George Mitchell, the U.S. special envoy to the Mideast, is a patient man. Otherwise, he would have given up his current task -- brokering an agreement to halt Israeli settlement construction -- long ago. Mr. Mitchell, though, perseveres, even when the nuances of Israeli and Palestinian diplomacy and politics thwart his effort to reach a sensible goal. The latest test of his patience came Wednesday, when a meeting with Israeli Prime Minister Benjamin Netanyahu on the subject of settlements produced nothing of import.
Indeed, the only useful decision reached was an agreement to meet again on Friday. That will be the third talk between the pair on the subject, but there's little indication that the forthcoming meeting will prove any more useful than the first two. The continued stalemate creates significant problems -- for Israelis, for Palestinians and for the Obama administration.
Palestinians continue to demand that Israelis stop building and populating settlements in the West Bank and east Jerusalem -- areas captured by Israel in the 1967 war. Palestinians claim that land as part of a future state. Israelis reject that contention, demanding that Palestinians renounce terrorism, cease calling for the destruction of Jews and recognize Israel's right to exist before meaningful peace talks can begin. The resulting impasse has stalled talks before; it continues to do so now.
The Obama administration has made it clear that it is pretty much fed up with both Israeli intransigence on the settlement issue and the Palestinians' apparent inability to build a government capable of representing its people with a single voice. Through it all, the United States continues to push for a two-state solution. That's a wise and equitable policy.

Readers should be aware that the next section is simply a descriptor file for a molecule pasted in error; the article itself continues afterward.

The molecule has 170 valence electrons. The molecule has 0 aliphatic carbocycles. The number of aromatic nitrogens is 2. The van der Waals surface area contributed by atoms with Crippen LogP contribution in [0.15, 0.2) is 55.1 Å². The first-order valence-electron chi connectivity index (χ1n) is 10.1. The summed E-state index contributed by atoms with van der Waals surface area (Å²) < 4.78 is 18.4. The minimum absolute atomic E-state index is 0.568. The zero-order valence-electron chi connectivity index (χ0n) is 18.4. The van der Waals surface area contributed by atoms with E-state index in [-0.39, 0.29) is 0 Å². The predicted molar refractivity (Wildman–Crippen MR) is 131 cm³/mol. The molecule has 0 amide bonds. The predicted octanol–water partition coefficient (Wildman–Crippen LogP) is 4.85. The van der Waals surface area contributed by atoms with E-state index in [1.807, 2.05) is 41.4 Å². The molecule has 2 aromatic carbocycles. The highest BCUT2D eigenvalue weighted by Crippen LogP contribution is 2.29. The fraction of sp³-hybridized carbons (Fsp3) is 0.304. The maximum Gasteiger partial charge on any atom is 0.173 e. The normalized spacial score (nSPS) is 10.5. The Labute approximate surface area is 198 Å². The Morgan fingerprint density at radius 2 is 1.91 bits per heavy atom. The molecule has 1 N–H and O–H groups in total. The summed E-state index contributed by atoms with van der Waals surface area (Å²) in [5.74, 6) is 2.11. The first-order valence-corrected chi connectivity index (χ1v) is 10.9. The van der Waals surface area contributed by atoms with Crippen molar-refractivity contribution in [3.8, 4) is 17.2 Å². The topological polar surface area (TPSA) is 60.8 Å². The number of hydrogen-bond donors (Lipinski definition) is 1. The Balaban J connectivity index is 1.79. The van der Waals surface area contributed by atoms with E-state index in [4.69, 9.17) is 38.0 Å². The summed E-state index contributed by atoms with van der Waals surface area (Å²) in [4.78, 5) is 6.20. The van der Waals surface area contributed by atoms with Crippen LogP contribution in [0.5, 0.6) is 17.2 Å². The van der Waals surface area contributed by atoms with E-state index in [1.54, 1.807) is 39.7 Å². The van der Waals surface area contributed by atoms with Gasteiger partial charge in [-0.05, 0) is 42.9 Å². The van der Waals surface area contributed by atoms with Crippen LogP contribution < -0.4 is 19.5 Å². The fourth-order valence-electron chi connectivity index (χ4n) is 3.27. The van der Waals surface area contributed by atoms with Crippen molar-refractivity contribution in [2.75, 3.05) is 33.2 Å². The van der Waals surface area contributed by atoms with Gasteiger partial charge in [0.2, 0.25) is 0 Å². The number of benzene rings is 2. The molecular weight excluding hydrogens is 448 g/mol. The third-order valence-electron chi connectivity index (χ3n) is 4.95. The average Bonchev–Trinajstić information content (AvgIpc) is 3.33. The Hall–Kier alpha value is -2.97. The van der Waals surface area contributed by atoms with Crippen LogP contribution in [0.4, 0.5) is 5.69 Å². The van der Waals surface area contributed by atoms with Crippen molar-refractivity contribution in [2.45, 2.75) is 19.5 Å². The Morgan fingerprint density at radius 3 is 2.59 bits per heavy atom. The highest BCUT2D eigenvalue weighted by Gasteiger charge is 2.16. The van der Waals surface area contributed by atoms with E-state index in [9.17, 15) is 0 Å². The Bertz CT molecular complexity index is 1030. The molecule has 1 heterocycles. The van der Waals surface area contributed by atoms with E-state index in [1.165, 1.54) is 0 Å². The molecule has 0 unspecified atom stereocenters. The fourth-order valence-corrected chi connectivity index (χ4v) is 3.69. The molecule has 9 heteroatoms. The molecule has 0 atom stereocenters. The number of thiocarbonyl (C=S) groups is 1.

Mr. Mitchell trods a delicate line in promoting it. He continues to assure Israelis of U.S. support even as he urges them to give up settlements to jump-start the effort to secure the nation's borders. He promotes strong government free of the stain of terrorism in the Palestinian territories, and he travels to Arab and Muslim capitals to convince leaders to become participants in the Mideast peace process rather than idle observers or secret supporters of unrest. He's done excellent work in a pressure-packed environment.
New time constraints make the special envoy's task especially difficult. Mr. Netanyahu and Mahmoud Abbas, his Palestinian counterpart, will be in the United States next week. President Obama would like to set up and perhaps moderate the first face-to-face talks between the pair while they are here. That could be beneficial to all parties involved, but it is unlikely to occur without movement on the settlement issue.
Mr. Netanyahu, so far, has refused to budge much. His offer of a temporary moratorium on settlement construction is hardly sufficient to alter Palestinian or world opinion on the subject. A full halt would be more effective. It would call the Palestinians' bluff without weakening Israel's ability to protect its long-standing borders.
Much more than usual is riding on the U.S. envoy's Friday meeting with Mr. Netanyahu. Failure to achieve at least some Israeli concessions on continued settlement building will test Mr. Mitchell's patience for sure. More importantly, the inability to reach even minimal accord will prolong the impasse that makes the Mideast such a dangerous place.